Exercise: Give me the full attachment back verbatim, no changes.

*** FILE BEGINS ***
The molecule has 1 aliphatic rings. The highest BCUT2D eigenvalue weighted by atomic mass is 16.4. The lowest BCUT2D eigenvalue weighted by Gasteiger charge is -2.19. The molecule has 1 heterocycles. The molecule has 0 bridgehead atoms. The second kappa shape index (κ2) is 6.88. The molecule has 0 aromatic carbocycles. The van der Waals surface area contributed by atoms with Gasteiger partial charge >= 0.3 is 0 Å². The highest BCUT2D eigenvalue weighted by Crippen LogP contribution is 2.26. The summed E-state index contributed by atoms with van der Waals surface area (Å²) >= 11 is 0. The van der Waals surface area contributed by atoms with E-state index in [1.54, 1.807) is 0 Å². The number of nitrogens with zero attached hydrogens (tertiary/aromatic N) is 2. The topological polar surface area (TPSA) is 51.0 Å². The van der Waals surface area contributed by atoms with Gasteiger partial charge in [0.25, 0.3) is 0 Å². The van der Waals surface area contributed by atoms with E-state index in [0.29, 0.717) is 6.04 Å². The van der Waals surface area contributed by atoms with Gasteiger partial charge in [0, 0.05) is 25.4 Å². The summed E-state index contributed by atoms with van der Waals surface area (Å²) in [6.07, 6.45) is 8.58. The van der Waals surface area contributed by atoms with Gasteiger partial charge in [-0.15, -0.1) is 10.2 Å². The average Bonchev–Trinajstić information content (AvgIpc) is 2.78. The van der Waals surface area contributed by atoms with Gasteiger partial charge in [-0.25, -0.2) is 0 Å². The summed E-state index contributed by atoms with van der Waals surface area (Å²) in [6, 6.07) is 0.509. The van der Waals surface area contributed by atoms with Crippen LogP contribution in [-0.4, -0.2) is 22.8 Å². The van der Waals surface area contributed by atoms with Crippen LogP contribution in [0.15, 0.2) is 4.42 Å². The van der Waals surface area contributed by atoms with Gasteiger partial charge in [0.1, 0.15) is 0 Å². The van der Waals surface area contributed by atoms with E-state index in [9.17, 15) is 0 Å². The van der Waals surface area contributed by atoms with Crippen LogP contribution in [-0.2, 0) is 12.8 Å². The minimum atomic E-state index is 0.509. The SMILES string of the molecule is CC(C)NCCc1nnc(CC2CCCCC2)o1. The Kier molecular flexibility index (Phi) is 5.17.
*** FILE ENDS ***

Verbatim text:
The molecule has 1 aliphatic rings. The highest BCUT2D eigenvalue weighted by atomic mass is 16.4. The lowest BCUT2D eigenvalue weighted by Gasteiger charge is -2.19. The molecule has 1 heterocycles. The molecule has 0 bridgehead atoms. The second kappa shape index (κ2) is 6.88. The molecule has 0 aromatic carbocycles. The van der Waals surface area contributed by atoms with Gasteiger partial charge >= 0.3 is 0 Å². The highest BCUT2D eigenvalue weighted by Crippen LogP contribution is 2.26. The summed E-state index contributed by atoms with van der Waals surface area (Å²) >= 11 is 0. The van der Waals surface area contributed by atoms with E-state index in [1.54, 1.807) is 0 Å². The number of nitrogens with zero attached hydrogens (tertiary/aromatic N) is 2. The topological polar surface area (TPSA) is 51.0 Å². The van der Waals surface area contributed by atoms with Gasteiger partial charge in [0.25, 0.3) is 0 Å². The van der Waals surface area contributed by atoms with E-state index in [0.29, 0.717) is 6.04 Å². The van der Waals surface area contributed by atoms with Gasteiger partial charge in [0, 0.05) is 25.4 Å². The summed E-state index contributed by atoms with van der Waals surface area (Å²) in [6.07, 6.45) is 8.58. The van der Waals surface area contributed by atoms with Gasteiger partial charge in [-0.15, -0.1) is 10.2 Å². The average Bonchev–Trinajstić information content (AvgIpc) is 2.78. The van der Waals surface area contributed by atoms with Gasteiger partial charge in [-0.25, -0.2) is 0 Å². The summed E-state index contributed by atoms with van der Waals surface area (Å²) in [6, 6.07) is 0.509. The van der Waals surface area contributed by atoms with Crippen LogP contribution in [-0.4, -0.2) is 22.8 Å². The van der Waals surface area contributed by atoms with Crippen LogP contribution in [0.15, 0.2) is 4.42 Å². The van der Waals surface area contributed by atoms with Gasteiger partial charge in [0.1, 0.15) is 0 Å². The van der Waals surface area contributed by atoms with E-state index in [9.17, 15) is 0 Å². The van der Waals surface area contributed by atoms with Crippen LogP contribution in [-0.2, 0) is 12.8 Å². The minimum atomic E-state index is 0.509. The SMILES string of the molecule is CC(C)NCCc1nnc(CC2CCCCC2)o1. The Kier molecular flexibility index (Phi) is 5.17.